3 Simple Steps to a Sustainable Small Business

From Environmental Leader, Published on 2 May 2018

While being “socially conscious” is a bit of a buzzword these days in the entrepreneurial world, it truly is the ultimate win/win – it’s both a powerful way to boost your bottom line, increase team spirit, and encourage creativity, all while engaging in positive change, according to Leena Patidar, CEO of Coin Up.

But positively “transforming the world” while also making money is a tall order. It’s not simply a case of, “Build a socially conscious business and they will come,” or a one-size-fits-all strategy.

“There is more than one way to become successful,” says Patidar. The key, she says, is to remain true to your vision, know your strengths, and develop strategies that work for you. Here, Patidar offers the top three strategies that work for her as she maintains a business centered on the concept of simplifying social impact efforts, while creating major change.

1.    Set realistic expectations. The old motto may have been “go big or go home,” but when it comes to identifying the cause your business will support, it’s best to start small. Choose a realistic goal that you can reach without overexerting your budget and resources. Often, a local project within your immediate community is a great place to begin and the achievable success will encourage higher results as the team evolves.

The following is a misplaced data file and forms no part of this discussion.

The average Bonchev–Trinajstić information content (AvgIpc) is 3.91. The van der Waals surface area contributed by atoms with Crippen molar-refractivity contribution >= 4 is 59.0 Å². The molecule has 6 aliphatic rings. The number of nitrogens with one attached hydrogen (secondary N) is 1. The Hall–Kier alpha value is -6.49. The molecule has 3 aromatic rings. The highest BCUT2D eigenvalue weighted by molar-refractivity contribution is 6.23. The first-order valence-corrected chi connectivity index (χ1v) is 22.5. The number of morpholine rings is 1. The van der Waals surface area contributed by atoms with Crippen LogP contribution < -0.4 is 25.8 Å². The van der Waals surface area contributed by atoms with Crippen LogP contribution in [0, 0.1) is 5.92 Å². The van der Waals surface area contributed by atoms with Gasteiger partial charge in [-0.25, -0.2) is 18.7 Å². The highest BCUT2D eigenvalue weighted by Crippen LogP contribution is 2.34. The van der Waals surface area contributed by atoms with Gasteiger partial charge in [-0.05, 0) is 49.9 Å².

2.    Create a conscious culture. Any successful impact effort requires focused teamwork. Develop recruiting and training processes, internal protocols, and communication patterns that support your impact goals. Then, stay true to your company’s values. Before you know it, applicants will choose to work with you because of your social focus.

3.    Find socially conscious allies. As the saying goes, “you are who you associate with,” both in life and in business. When looking to partner or collaborate with other businesses, consider whether their social objectives align with yours. Partnerships with like-minded organizations, that look for ways to give back and support their communities, can help widen your impact, inspire new and creative approaches, and keep you zeroed in on your goals.

Adding the element of sustainability to a business, however, is no longer enough to guarantee the business will stand out among its peers. Social consciousness is increasingly becoming a requirement for businesses large and small – but it can be a challenge for smaller business that have yet to reach the level of sophistication of larger organizations. Small businesses tend to spend the bulk of their time handling daily operational challenges that are necessary to keep the business afloat, points out Mohit Grover, sustainability leader, Deloitte Southeast Asia (via The Business Times). In order for these smaller companies to begin implementing sustainability initiatives, it may be smart to aim for the “low hanging fruit,” he says.

“For example, SMEs can start to monitor resource usage through a desktop exercise to understand the baseline,” Grover says. They can then analyze the findings and identify areas for improvement.

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